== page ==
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On the Use of QuikSCAT Scatterometer Measurements of Surface Winds for Marine Weather Prediction Public Deposited

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  • The value of Quick Scatterometer (QuikSCAT) measurements of 10-m ocean vector winds for marine weather prediction is investigated from two Northern Hemisphere case studies. The first of these focuses on an intense cyclone with hurricane-force winds that occurred over the extratropical western North Pacific on 10 January 2005. The second is a 17 February 2005 example that is typical of sea surface temperature influence on low-level winds in moderate wind conditions in the vicinity of the Gulf Stream in the western North Atlantic. In both cases, the analyses of 10-m winds from the NCEP and ECMWF global numerical weather prediction models considerably underestimated the spatial variability of the wind field on scales smaller than 1000 km compared with the structure determined from QuikSCAT observations. The NCEP and ECMWF models both assimilate QuikSCAT observations. While the accuracies of the 10-m wind analyses from these models measurably improved after implementation of the QuikSCAT data assimilation, the information content in the QuikSCAT data is underutilized by the numerical models. QuikSCAT data are available in near–real time in the NOAA/NCEP Advanced Weather Interactive Processing System (N-AWIPS) and are used extensively in manual analyses of surface winds. The high resolution of the QuikSCAT data is routinely utilized by forecasters at the NOAA/NCEP Ocean Prediction Center, Tropical Prediction Center, and other NOAA weather forecast offices to improve the accuracies of wind warnings in marine forecasts.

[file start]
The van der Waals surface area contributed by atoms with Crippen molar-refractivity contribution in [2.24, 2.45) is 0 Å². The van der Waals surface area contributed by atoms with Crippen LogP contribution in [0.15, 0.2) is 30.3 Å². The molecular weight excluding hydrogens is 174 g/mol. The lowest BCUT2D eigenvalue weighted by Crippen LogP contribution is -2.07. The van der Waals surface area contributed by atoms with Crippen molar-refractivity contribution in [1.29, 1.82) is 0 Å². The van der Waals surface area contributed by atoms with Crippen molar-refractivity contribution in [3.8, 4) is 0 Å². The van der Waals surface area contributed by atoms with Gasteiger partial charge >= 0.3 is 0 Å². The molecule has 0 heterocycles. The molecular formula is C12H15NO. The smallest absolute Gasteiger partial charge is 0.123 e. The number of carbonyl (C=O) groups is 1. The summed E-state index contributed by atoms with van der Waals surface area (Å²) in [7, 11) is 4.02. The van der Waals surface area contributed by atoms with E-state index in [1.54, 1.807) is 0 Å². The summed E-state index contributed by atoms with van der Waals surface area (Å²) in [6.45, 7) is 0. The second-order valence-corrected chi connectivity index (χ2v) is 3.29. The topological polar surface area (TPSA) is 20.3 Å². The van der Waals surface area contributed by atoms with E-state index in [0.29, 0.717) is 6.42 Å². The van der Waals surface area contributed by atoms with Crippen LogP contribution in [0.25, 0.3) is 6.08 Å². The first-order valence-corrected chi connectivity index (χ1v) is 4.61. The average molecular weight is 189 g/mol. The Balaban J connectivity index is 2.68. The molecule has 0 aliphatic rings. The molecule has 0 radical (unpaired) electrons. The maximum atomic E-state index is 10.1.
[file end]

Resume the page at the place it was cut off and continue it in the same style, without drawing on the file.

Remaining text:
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  • Chelton, Dudley B., Michael H. Freilich, Joseph M. Sienkiewicz, Joan M. Von Ahn, 2006: On the Use of QuikSCAT Scatterometer Measurements of Surface Winds for Marine Weather Prediction. Monthly Weather Review, 134(8), 2055–2071.
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  • 134
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  • 8
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  • This researchwas supported by NASA Grant NAS5-32965 forfunding of Ocean Vector Winds Science Team activities,Award NA03NES4400001, to Oregon State Universityfrom the National Oceanic and AtmosphericAdministration, U.S. Department of Commerce, andby the National Oceanographic Partnership Programfunding under Scatterometer-Derived OperationalWinds, Surface Pressures, and Rain through theNOAA/National Environmental Satellite, Data, andInformation Service (NESDIS).
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